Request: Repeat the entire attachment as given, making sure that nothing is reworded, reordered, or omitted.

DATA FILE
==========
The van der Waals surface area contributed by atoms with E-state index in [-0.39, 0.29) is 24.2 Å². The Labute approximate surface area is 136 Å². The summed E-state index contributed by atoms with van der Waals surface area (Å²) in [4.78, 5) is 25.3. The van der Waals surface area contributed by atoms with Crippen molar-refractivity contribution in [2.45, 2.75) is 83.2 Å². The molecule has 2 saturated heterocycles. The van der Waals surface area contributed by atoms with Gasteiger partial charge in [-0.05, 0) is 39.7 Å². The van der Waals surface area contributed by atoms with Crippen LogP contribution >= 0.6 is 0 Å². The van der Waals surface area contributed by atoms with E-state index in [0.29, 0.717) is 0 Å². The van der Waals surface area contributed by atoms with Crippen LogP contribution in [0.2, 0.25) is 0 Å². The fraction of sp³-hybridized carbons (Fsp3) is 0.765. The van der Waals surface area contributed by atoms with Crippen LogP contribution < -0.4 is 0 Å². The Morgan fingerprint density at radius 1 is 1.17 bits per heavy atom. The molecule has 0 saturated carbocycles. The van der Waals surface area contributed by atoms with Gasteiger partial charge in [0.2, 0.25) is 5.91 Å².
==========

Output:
The van der Waals surface area contributed by atoms with E-state index in [-0.39, 0.29) is 24.2 Å². The Labute approximate surface area is 136 Å². The summed E-state index contributed by atoms with van der Waals surface area (Å²) in [4.78, 5) is 25.3. The van der Waals surface area contributed by atoms with Crippen molar-refractivity contribution in [2.45, 2.75) is 83.2 Å². The molecule has 2 saturated heterocycles. The van der Waals surface area contributed by atoms with Gasteiger partial charge in [-0.05, 0) is 39.7 Å². The van der Waals surface area contributed by atoms with Crippen LogP contribution >= 0.6 is 0 Å². The van der Waals surface area contributed by atoms with E-state index in [0.29, 0.717) is 0 Å². The van der Waals surface area contributed by atoms with Crippen LogP contribution in [0.2, 0.25) is 0 Å². The fraction of sp³-hybridized carbons (Fsp3) is 0.765. The van der Waals surface area contributed by atoms with Crippen LogP contribution < -0.4 is 0 Å². The Morgan fingerprint density at radius 1 is 1.17 bits per heavy atom. The molecule has 0 saturated carbocycles. The van der Waals surface area contributed by atoms with Gasteiger partial charge in [0.2, 0.25) is 5.91 Å².